Corpus more regio curatum. When a king dies: Medieval post-mortem care of the body.

Dvořáková, Daniela

The present study deals with how the bodies of deceased medieval kings and other significant persons were treated after death. The body of a monarch still represented royal majesty, which, according to the beliefs of the time, had been entrusted to him by God himself. Because royal majesty was seen as immortal, complex rites of passage were necessary for the burial of kings.

Royal funeral ceremonies in fourteenth-century Central Europe

Zupka, Dušan

Death and dying were a ubiquitous reality of the world of medieval society, with lasting effects on the living from all social groups in equal measure. However, for the rulers of the day, the process of dying and the subsequent burial was an important social, political and cultural event. Over time, special funerary ceremonial complexes developed that included a variety of rituals and symbols which indicated the status and importance of the medieval monarchs.

Regicides, Dethronements, Mutilations and Expulsions of Germanic Kings in the 5th and 6th Centuries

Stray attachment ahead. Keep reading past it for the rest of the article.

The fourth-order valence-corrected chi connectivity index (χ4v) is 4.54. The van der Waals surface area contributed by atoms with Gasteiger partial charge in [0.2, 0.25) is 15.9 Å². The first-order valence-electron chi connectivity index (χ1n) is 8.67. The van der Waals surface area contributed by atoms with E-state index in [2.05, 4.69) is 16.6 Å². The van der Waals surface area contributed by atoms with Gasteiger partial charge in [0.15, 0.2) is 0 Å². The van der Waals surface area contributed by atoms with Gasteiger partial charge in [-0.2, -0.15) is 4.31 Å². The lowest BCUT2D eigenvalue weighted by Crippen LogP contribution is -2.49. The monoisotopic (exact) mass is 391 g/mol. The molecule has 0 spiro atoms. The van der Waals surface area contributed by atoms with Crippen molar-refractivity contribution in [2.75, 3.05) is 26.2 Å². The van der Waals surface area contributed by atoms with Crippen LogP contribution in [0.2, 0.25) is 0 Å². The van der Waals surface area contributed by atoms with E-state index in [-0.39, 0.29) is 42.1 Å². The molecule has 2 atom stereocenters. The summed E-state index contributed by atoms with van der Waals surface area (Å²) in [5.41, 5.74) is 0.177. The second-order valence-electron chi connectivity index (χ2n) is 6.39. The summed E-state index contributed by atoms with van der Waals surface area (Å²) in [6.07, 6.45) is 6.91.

Bystrický, Peter

The first part of the paper summarizes all regicides that were committed in the kingdoms of the Visigoths, Ostrogoths, Suevi, Vandals, Franks, Burgundians, Thuringians, Lombards, Gepids and Heruli in the 5th and 6th centuries, and gives a brief historical overview of when, why and how the kings were killed or overthrown. A closer look into some specific cases, the political context, social situation, the murderers’ motives, and a detailed analysis of the sources, will be subject of the second part. Regicides and dethronements are documented in all Germanic kingdoms.

Loyal and Disloyal to the King

Herucová, Angelika
Hudáček, Pavol

In the Middle Ages a good relationship between the ruler and his people was built on loyalty (fidelitas). Loyalty to the king was also very important for the political order and preservation of the power of the ruler as well as his people (magnates, mounted warriors, bishops, abbots and provosts). The oath of personal fidelity, devotion and loyalty was a part of the ritual in strengthening the relationship between the lord and his man. In Medieval Latin the words fides and fidelitas had originally a religious meaning – believer, a Christian, and Faith.

Germanic Kingship

Bystrický, Peter

The author is concerned with the origin and development of Germanic kingship from the 1st century BC to the 6th century AD. The first mention of Germanic tribes, their social structure and habits is in Caesar's and particularly Tacitus' writings. Although their terminology is different, they described basically the same circumstances. Both of them clearly distinguished between elected war leader, the commander, and chosen judge, the chieftain or king, who descended from respected and noble family.

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